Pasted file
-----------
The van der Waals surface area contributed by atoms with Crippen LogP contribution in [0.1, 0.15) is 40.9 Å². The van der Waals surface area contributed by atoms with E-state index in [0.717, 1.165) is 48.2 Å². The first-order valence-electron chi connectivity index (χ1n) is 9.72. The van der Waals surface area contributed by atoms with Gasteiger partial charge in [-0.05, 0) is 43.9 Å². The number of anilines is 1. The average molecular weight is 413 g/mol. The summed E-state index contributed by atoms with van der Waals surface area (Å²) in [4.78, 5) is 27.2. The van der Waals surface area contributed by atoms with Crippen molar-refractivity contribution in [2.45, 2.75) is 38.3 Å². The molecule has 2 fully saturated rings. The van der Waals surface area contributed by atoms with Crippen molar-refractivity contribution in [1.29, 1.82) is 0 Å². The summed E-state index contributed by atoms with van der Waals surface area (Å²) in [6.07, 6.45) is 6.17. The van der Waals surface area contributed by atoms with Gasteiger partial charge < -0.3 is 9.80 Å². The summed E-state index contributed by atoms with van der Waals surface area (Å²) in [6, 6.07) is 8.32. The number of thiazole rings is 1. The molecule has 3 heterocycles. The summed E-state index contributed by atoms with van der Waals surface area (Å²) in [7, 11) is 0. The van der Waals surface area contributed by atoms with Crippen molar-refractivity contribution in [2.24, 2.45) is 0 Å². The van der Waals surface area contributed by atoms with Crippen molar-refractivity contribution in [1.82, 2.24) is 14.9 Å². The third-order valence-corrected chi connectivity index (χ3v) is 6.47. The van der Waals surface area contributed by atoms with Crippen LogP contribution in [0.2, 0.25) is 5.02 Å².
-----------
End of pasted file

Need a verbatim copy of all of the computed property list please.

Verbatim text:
The van der Waals surface area contributed by atoms with Crippen LogP contribution in [0.1, 0.15) is 40.9 Å². The van der Waals surface area contributed by atoms with E-state index in [0.717, 1.165) is 48.2 Å². The first-order valence-electron chi connectivity index (χ1n) is 9.72. The van der Waals surface area contributed by atoms with Gasteiger partial charge in [-0.05, 0) is 43.9 Å². The number of anilines is 1. The average molecular weight is 413 g/mol. The summed E-state index contributed by atoms with van der Waals surface area (Å²) in [4.78, 5) is 27.2. The van der Waals surface area contributed by atoms with Crippen molar-refractivity contribution in [2.45, 2.75) is 38.3 Å². The molecule has 2 fully saturated rings. The van der Waals surface area contributed by atoms with Crippen molar-refractivity contribution in [1.29, 1.82) is 0 Å². The summed E-state index contributed by atoms with van der Waals surface area (Å²) in [6.07, 6.45) is 6.17. The van der Waals surface area contributed by atoms with Gasteiger partial charge < -0.3 is 9.80 Å². The summed E-state index contributed by atoms with van der Waals surface area (Å²) in [6, 6.07) is 8.32. The number of thiazole rings is 1. The molecule has 3 heterocycles. The summed E-state index contributed by atoms with van der Waals surface area (Å²) in [7, 11) is 0. The van der Waals surface area contributed by atoms with Crippen molar-refractivity contribution in [2.24, 2.45) is 0 Å². The van der Waals surface area contributed by atoms with Crippen molar-refractivity contribution in [1.82, 2.24) is 14.9 Å². The third-order valence-corrected chi connectivity index (χ3v) is 6.47. The van der Waals surface area contributed by atoms with Crippen LogP contribution in [0.2, 0.25) is 5.02 Å².